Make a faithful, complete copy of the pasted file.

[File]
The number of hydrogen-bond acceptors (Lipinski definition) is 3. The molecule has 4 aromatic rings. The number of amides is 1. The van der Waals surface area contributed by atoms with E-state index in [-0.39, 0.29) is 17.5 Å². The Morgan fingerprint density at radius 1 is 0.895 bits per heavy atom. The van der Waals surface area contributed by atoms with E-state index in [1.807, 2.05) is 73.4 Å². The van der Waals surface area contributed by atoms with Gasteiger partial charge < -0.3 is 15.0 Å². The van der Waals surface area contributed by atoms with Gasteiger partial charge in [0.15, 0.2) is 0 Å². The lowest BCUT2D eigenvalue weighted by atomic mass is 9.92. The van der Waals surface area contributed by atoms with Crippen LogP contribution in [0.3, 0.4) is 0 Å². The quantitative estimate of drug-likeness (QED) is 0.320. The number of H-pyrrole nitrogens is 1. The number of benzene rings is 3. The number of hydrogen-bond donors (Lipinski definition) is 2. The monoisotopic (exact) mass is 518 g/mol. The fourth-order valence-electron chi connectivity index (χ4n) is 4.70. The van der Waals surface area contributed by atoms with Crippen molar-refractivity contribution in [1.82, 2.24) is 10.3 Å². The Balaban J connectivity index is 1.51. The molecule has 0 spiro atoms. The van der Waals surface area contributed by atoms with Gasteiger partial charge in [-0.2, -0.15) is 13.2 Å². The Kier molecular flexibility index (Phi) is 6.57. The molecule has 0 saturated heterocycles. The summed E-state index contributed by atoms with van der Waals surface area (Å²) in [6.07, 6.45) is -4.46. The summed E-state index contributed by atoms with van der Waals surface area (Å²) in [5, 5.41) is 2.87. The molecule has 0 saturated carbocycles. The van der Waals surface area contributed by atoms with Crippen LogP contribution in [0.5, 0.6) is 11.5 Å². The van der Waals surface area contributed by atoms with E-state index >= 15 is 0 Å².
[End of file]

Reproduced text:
The number of hydrogen-bond acceptors (Lipinski definition) is 3. The molecule has 4 aromatic rings. The number of amides is 1. The van der Waals surface area contributed by atoms with E-state index in [-0.39, 0.29) is 17.5 Å². The Morgan fingerprint density at radius 1 is 0.895 bits per heavy atom. The van der Waals surface area contributed by atoms with E-state index in [1.807, 2.05) is 73.4 Å². The van der Waals surface area contributed by atoms with Gasteiger partial charge < -0.3 is 15.0 Å². The van der Waals surface area contributed by atoms with Gasteiger partial charge in [0.15, 0.2) is 0 Å². The lowest BCUT2D eigenvalue weighted by atomic mass is 9.92. The van der Waals surface area contributed by atoms with Crippen LogP contribution in [0.3, 0.4) is 0 Å². The quantitative estimate of drug-likeness (QED) is 0.320. The number of H-pyrrole nitrogens is 1. The number of benzene rings is 3. The number of hydrogen-bond donors (Lipinski definition) is 2. The monoisotopic (exact) mass is 518 g/mol. The fourth-order valence-electron chi connectivity index (χ4n) is 4.70. The van der Waals surface area contributed by atoms with Crippen molar-refractivity contribution in [1.82, 2.24) is 10.3 Å². The Balaban J connectivity index is 1.51. The molecule has 0 spiro atoms. The van der Waals surface area contributed by atoms with Gasteiger partial charge in [-0.2, -0.15) is 13.2 Å². The Kier molecular flexibility index (Phi) is 6.57. The molecule has 0 saturated heterocycles. The summed E-state index contributed by atoms with van der Waals surface area (Å²) in [6.07, 6.45) is -4.46. The summed E-state index contributed by atoms with van der Waals surface area (Å²) in [5, 5.41) is 2.87. The molecule has 0 saturated carbocycles. The van der Waals surface area contributed by atoms with Crippen LogP contribution in [0.5, 0.6) is 11.5 Å². The van der Waals surface area contributed by atoms with E-state index >= 15 is 0 Å².